April 19, 2010
City Traffic Management: IBM Helps Stockholm, Sweden, Predict Better Commuting Options
Photo: IBM SMARTER ROADWAYS: IBM is creating smarter roadways for cities around the world using streaming analytics. While streaming analytics may seem highly complex, in reality, it is just a way for people to make sense of all the data in the world in real-time. In the case of traffic congestion, this means better commuting and travel options and better traffic management.
• IBM has announced a new collaboration with KTH Royal Institute of Technology to give city of Stockholm residents and officials a smarter way to manage and use transportation.
Researchers at KTH Royal Institute of Technology in Sweden are using IBM's streaming analytics technology, to gather real-time information from the Global Positioning System (GPS) devices on nearly 1500 taxi cabs in the city and will soon expand to gather data from delivery trucks, traffic sensors, transit systems, pollution monitors and weather information. The data is processed using IBM's streaming analytics software, InfoSphere Streams, giving the city and residents real-time information on traffic flow, travel times and the best commuting options.
For example, a resident could send a text message listing their location and desired destination. The technology would instantly process the real-time traffic, rail and weather information and provide anticipated travel times via car and public transportation, giving people an accurate and instant view of the fastest way to get to their destination.
For the past year, IBM has worked with the city of Stockholm to monitor traffic flow during peak hours. The congestion management system has reduced traffic in the Swedish capital by 20 percent, reduced average travel times by almost 50 percent, decreased the amount of emissions by 10 percent and the proportion of green, tax-exempt vehicles has risen to 9 percent.
The value of InfoSphere Streams is its ability to analyze and integrate any type of data input continuously: text, voice, images, video, databases, weather reports, news, sounds, market feeds and application data in real time. The software automatically determines what information is relevant to solving a particularly problem and continually refines results as new data "streams" in giving organizations instant insights.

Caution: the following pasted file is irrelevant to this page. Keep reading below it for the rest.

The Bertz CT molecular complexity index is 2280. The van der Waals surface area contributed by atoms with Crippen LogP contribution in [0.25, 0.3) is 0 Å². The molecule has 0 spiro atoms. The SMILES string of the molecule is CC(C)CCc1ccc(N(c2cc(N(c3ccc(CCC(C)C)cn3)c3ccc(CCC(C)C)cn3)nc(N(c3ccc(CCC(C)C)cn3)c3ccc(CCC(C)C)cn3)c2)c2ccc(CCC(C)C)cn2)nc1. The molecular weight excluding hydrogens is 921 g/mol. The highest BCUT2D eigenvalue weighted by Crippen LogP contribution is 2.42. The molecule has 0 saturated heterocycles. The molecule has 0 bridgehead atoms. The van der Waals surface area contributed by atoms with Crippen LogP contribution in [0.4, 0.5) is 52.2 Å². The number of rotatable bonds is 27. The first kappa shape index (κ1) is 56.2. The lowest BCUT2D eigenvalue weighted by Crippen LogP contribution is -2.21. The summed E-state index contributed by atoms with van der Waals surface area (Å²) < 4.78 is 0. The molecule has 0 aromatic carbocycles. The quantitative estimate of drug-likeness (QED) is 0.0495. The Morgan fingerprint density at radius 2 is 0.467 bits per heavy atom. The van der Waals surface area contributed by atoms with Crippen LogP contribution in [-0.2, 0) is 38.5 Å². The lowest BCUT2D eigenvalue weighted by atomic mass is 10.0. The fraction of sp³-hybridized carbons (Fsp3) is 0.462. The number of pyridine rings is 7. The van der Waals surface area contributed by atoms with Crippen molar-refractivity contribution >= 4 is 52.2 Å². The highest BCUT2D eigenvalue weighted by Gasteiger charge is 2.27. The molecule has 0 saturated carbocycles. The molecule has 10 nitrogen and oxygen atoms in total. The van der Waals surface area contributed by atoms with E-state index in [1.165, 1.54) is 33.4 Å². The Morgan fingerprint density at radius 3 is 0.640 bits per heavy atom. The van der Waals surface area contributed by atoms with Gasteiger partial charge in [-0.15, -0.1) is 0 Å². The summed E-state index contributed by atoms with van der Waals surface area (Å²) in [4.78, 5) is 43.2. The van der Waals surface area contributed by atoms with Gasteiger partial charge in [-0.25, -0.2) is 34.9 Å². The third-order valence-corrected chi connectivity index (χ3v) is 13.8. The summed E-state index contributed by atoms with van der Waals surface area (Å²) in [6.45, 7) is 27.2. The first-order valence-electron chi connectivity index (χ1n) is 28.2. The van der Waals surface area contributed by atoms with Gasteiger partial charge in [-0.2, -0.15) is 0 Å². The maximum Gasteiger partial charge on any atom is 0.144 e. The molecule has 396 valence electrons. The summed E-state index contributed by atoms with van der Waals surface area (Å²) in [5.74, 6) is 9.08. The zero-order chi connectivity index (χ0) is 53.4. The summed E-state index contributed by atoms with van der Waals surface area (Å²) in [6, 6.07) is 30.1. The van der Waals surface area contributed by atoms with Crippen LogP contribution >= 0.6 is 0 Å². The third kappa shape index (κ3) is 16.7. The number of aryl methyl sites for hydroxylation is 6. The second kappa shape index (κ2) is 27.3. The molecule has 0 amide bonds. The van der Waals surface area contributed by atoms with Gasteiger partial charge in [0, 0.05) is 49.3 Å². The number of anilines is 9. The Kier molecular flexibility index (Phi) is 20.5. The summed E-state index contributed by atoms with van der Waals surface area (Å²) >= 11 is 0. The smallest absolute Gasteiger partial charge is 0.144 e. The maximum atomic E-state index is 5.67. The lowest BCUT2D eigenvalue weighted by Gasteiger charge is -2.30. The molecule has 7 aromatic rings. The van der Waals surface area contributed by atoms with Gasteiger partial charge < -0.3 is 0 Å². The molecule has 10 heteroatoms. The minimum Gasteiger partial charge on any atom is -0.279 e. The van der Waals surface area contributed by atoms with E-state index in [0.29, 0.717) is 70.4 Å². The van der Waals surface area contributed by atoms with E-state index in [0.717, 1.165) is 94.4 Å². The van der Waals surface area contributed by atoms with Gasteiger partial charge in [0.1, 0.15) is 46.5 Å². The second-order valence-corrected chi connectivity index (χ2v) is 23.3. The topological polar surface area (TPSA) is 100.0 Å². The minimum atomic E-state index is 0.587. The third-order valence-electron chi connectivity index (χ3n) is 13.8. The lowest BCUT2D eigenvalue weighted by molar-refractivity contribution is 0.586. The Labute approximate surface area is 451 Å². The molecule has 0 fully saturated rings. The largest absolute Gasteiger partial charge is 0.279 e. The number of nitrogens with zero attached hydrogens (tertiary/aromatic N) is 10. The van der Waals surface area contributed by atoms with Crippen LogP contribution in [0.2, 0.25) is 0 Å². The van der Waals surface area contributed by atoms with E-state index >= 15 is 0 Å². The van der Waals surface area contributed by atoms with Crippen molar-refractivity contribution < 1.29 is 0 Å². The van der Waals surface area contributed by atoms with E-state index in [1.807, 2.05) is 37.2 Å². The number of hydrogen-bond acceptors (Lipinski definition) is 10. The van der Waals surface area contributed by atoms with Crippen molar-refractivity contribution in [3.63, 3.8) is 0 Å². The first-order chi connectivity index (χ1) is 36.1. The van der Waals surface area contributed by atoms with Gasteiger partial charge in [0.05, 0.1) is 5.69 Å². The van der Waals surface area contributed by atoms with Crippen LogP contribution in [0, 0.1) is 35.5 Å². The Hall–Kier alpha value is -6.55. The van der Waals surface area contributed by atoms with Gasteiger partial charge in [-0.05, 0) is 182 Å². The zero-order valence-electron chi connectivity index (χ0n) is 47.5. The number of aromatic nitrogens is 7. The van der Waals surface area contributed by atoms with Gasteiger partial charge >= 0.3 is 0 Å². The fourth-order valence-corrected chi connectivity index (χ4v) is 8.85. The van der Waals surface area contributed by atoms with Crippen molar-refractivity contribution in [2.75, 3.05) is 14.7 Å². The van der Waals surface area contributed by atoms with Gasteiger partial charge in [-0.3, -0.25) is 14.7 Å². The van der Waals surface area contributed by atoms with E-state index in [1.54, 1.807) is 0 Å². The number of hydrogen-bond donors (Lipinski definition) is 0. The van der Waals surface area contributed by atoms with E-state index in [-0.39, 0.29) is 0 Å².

Harnessing the power of information with real-time analytics is going mainstream. This year alone, more than 1200 exabyles of digital information will be created. Just one exabyte is equal to one trillion novels. From predicting and managing traffic congestion to determine faster routes for commuters -- people are seeking ways to turn this explosion of data from a problem into an opportunity.
Additionally, IBM announced a new version of its streaming analytics software that includes enhanced processing speeds of up to three times faster and real-time Predictive Analysis for Data in Motion.
Photo: Dr. Greg Richards, professor of performance management at University of Ottawa Telfer School of Management, discusses the importance of business analytics for the 21st century workforce, Thursday, April 15, 2010, in Ottawa, at the launch of a new international centre of excellence for business analytics announced by IBM and the University of Ottawa.
• Streaming analytics software is a part of IBM's more than $10 billion investment in business analytics which includes organic innovation and acquisitions. In addition, IBM has assembled 4,000 analytics consultants with industry expertise, and opened a network of seven analytics centers of excellence.
• Annual Time Wasted by a Commuter in Traffic Jams: INRIX Traffic Scorecard for USA's Top 10 Most Congested Cities
"A modern city must strive for a smooth and systematic flow of vehicles on its road networks.
City Universities/Business Schools that produce next generation 'Masters of City Traffic Administration' with curricula that includes Decision Making in Urban Infrastructure Planning and Development."
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Posted by Editors at April 19, 2010 5:00 AM | Link to this Post